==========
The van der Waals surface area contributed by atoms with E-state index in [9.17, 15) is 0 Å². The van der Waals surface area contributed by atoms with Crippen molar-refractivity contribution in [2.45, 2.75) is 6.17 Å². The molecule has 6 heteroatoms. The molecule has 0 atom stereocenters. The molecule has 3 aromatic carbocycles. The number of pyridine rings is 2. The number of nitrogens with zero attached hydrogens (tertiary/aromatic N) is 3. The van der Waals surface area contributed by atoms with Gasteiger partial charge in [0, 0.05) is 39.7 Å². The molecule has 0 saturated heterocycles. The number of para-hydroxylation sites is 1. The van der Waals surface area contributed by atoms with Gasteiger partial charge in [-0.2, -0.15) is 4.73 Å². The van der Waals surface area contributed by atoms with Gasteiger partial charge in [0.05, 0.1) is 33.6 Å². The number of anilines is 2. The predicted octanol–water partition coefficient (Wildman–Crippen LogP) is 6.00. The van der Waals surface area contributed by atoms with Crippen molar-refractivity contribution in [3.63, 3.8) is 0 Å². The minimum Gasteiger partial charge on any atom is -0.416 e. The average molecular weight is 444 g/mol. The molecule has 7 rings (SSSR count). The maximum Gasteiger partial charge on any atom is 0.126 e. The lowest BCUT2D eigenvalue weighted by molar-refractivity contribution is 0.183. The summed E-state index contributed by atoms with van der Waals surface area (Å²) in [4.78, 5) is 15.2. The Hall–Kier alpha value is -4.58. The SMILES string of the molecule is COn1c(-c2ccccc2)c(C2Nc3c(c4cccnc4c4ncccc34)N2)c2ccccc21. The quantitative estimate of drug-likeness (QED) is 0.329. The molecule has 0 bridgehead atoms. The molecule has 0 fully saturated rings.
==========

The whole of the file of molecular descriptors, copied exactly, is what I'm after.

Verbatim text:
The van der Waals surface area contributed by atoms with E-state index in [9.17, 15) is 0 Å². The van der Waals surface area contributed by atoms with Crippen molar-refractivity contribution in [2.45, 2.75) is 6.17 Å². The molecule has 6 heteroatoms. The molecule has 0 atom stereocenters. The molecule has 3 aromatic carbocycles. The number of pyridine rings is 2. The number of nitrogens with zero attached hydrogens (tertiary/aromatic N) is 3. The van der Waals surface area contributed by atoms with Gasteiger partial charge in [0, 0.05) is 39.7 Å². The molecule has 0 saturated heterocycles. The number of para-hydroxylation sites is 1. The van der Waals surface area contributed by atoms with Gasteiger partial charge in [-0.2, -0.15) is 4.73 Å². The van der Waals surface area contributed by atoms with Gasteiger partial charge in [0.05, 0.1) is 33.6 Å². The number of anilines is 2. The predicted octanol–water partition coefficient (Wildman–Crippen LogP) is 6.00. The van der Waals surface area contributed by atoms with Crippen molar-refractivity contribution in [3.63, 3.8) is 0 Å². The minimum Gasteiger partial charge on any atom is -0.416 e. The average molecular weight is 444 g/mol. The molecule has 7 rings (SSSR count). The maximum Gasteiger partial charge on any atom is 0.126 e. The lowest BCUT2D eigenvalue weighted by molar-refractivity contribution is 0.183. The summed E-state index contributed by atoms with van der Waals surface area (Å²) in [4.78, 5) is 15.2. The Hall–Kier alpha value is -4.58. The SMILES string of the molecule is COn1c(-c2ccccc2)c(C2Nc3c(c4cccnc4c4ncccc34)N2)c2ccccc21. The quantitative estimate of drug-likeness (QED) is 0.329. The molecule has 0 bridgehead atoms. The molecule has 0 fully saturated rings.